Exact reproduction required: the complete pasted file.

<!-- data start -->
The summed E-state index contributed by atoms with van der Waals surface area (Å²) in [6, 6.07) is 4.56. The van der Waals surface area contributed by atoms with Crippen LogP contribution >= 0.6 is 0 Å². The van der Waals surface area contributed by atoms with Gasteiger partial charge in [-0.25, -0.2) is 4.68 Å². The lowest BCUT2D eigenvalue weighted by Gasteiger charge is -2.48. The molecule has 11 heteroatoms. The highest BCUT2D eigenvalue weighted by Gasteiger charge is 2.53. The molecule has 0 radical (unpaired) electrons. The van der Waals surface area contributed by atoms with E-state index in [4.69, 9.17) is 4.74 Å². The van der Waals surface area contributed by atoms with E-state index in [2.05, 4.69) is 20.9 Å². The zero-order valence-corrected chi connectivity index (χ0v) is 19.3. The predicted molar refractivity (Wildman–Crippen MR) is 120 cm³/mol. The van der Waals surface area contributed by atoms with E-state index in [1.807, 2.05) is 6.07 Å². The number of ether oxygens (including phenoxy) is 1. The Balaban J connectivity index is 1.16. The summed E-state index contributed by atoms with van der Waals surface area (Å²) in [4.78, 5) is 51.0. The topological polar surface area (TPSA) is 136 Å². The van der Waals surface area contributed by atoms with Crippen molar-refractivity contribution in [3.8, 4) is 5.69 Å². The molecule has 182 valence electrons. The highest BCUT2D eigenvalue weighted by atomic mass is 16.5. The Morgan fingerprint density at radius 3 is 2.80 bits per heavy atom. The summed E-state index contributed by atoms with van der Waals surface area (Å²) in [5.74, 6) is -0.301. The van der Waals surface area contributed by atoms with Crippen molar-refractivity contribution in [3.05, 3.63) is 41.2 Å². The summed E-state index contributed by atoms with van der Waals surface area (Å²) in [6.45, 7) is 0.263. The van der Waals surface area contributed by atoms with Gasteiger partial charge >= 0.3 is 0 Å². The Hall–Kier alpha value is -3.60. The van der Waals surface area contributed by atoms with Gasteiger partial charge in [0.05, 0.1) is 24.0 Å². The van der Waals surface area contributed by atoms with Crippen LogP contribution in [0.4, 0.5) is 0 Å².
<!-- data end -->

The summed E-state index contributed by atoms with van der Waals surface area (Å²) in [6, 6.07) is 4.56. The van der Waals surface area contributed by atoms with Crippen LogP contribution >= 0.6 is 0 Å². The van der Waals surface area contributed by atoms with Gasteiger partial charge in [-0.25, -0.2) is 4.68 Å². The lowest BCUT2D eigenvalue weighted by Gasteiger charge is -2.48. The molecule has 11 heteroatoms. The highest BCUT2D eigenvalue weighted by Gasteiger charge is 2.53. The molecule has 0 radical (unpaired) electrons. The van der Waals surface area contributed by atoms with E-state index in [4.69, 9.17) is 4.74 Å². The van der Waals surface area contributed by atoms with E-state index in [2.05, 4.69) is 20.9 Å². The zero-order valence-corrected chi connectivity index (χ0v) is 19.3. The predicted molar refractivity (Wildman–Crippen MR) is 120 cm³/mol. The van der Waals surface area contributed by atoms with E-state index in [1.807, 2.05) is 6.07 Å². The number of ether oxygens (including phenoxy) is 1. The Balaban J connectivity index is 1.16. The summed E-state index contributed by atoms with van der Waals surface area (Å²) in [4.78, 5) is 51.0. The topological polar surface area (TPSA) is 136 Å². The van der Waals surface area contributed by atoms with Crippen molar-refractivity contribution in [3.8, 4) is 5.69 Å². The molecule has 182 valence electrons. The highest BCUT2D eigenvalue weighted by atomic mass is 16.5. The Morgan fingerprint density at radius 3 is 2.80 bits per heavy atom. The summed E-state index contributed by atoms with van der Waals surface area (Å²) in [5.74, 6) is -0.301. The van der Waals surface area contributed by atoms with Crippen molar-refractivity contribution in [3.05, 3.63) is 41.2 Å². The summed E-state index contributed by atoms with van der Waals surface area (Å²) in [6.45, 7) is 0.263. The van der Waals surface area contributed by atoms with Gasteiger partial charge >= 0.3 is 0 Å². The Hall–Kier alpha value is -3.60. The van der Waals surface area contributed by atoms with Gasteiger partial charge in [0.05, 0.1) is 24.0 Å². The van der Waals surface area contributed by atoms with Crippen LogP contribution in [0.4, 0.5) is 0 Å².